TOKYO (Reuters) -Japanese Prime Minister Fumio Kishida’s ruling coalition was projected to stay in power in Sunday’s election, but his party suffered steep losses, potentially weakening him just weeks into the job of leading the world’s no.3 economy.
It was too close to call whether Kishida’s Liberal Democratic Party (LDP) would maintain its majority in the powerful lower house of parliament, according to exit polls by public broadcaster NHK, but Kishida’s coalition with partner Komeito was forecast to maintain control.
The coalition was projected to win 239 to 288 seats in the lower house, more than the 233 needed for a majority, NHK said. The LDP was expected to win between 212 to 255 seats.
“If the projections are correct, then Kishida should be able to continue to govern, or start to govern, but maybe there’ll be a bit of a question mark over his leadership in view of the Upper House election next year,” said Koichi Nakano, a professor at Tokyo’s Sophia University.
The vote was a test here for Kishida, who called the election soon after taking the top post early this month, and for his LDP, which has been in government except for brief spells since its formation in 1955.
But the party has been battered by its perceived mishandling of the coronavirus pandemic. Kishida, who has struggled to shake off an image that he lacks charisma, has failed to excite voters with policies to help poorer people here, while securing a big boost in military here spending and taking a harder line on China here.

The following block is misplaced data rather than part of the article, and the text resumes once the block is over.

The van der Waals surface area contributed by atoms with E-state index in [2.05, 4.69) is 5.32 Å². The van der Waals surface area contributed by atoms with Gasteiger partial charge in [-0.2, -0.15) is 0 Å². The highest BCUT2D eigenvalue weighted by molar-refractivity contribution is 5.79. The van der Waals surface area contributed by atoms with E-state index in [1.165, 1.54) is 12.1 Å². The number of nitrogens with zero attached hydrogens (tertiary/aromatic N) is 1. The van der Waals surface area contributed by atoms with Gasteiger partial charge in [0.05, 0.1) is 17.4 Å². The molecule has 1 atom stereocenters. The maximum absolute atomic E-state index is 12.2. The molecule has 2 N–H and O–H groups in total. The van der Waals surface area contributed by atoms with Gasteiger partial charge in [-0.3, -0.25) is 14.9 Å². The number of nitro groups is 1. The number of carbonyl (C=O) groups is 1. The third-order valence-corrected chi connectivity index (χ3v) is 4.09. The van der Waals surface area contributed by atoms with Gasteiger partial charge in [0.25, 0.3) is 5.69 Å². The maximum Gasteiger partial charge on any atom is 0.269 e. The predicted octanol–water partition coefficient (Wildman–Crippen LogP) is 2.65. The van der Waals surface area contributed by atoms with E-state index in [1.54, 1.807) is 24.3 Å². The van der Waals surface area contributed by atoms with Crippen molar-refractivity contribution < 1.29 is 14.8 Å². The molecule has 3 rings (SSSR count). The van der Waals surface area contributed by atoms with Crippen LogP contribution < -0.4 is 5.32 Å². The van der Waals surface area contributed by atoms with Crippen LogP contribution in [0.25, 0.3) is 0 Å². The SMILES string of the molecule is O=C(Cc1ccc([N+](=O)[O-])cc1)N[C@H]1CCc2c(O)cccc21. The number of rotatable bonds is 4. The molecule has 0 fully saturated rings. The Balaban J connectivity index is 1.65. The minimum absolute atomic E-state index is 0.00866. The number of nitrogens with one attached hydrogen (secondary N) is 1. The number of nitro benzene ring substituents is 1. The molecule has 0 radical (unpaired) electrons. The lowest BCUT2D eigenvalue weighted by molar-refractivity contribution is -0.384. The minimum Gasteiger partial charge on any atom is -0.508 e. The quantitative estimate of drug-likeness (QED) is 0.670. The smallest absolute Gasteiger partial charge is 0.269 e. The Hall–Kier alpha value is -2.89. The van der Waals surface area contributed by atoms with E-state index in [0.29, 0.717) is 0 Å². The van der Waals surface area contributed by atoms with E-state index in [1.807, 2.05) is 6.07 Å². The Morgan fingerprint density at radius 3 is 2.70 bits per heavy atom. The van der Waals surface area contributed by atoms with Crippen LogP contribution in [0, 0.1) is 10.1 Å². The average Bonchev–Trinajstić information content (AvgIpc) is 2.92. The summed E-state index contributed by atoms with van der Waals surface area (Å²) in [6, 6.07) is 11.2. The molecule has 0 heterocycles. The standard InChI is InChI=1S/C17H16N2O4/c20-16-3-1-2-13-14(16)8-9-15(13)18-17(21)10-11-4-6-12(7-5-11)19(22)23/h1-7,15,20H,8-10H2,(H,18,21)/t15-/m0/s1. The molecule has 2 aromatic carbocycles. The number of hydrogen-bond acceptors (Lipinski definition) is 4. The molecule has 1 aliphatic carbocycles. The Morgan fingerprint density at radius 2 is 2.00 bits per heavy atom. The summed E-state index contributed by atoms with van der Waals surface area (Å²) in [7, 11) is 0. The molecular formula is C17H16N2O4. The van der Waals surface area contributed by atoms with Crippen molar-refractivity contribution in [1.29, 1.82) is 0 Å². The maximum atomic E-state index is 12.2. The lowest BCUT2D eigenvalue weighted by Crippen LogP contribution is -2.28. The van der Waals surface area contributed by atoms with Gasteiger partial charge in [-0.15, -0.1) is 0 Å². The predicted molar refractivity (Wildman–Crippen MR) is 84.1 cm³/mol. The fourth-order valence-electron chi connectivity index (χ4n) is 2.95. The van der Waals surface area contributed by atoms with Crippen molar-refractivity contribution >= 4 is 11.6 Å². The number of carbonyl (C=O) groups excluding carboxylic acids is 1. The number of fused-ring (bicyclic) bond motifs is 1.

One of the most high-profile LDP defeats was a former economy minister and the leader of one the party’s factions, Nobuteru Ishihara, who lost to an opposition candidate in a western Tokyo district.
THINGS WON’T FALL APART
The Osaka-based Japan Innovation Party led by popular politicians from the city’s government, was projected to more than treble its pre-election haul, putting it on track to surpass LDP partner Komeito as the third force in the lower house.
“The coalition itself won’t fall apart and the government will remain,” said Airo Hino, a professor at Tokyo’s Waseda University. “But even given this, the number of seats they have is definitely decreasing and this could make managing parliament difficult.”
Kishida’s publicly stated goal had been for the coalition to keep a majority, at least 233 seats here, of the 465 in the lower house. Before the election, the coalition had a two-thirds majority of 305, with the LDP holding 276.
Investors and political watchers have been focussed on whether the LDP could keep its majority as a single party. Losing that would weaken Kishida’s power base in the factional LDP, making it more reliant on the Komeito.
The usually splintered opposition was united, with only one party – including the widely shunned Japanese Communist Party – facing off against the coalition in most districts.
Some voters – like Yoshihiko Suzuki, who voted for the main opposition candidate in his district and the Communists in proportional representation – hoped the poll might teach the LDP a lesson.
Suzuki, 68 and retired, said the LDP’s years in power made it complacent and arrogant, underscored by a series of money and cronyism scandals.
“I hope this election comes as a wakeup call for them,” he added. “If it does, the LDP will become a better party, considering the number of talented lawmakers they’ve got.”
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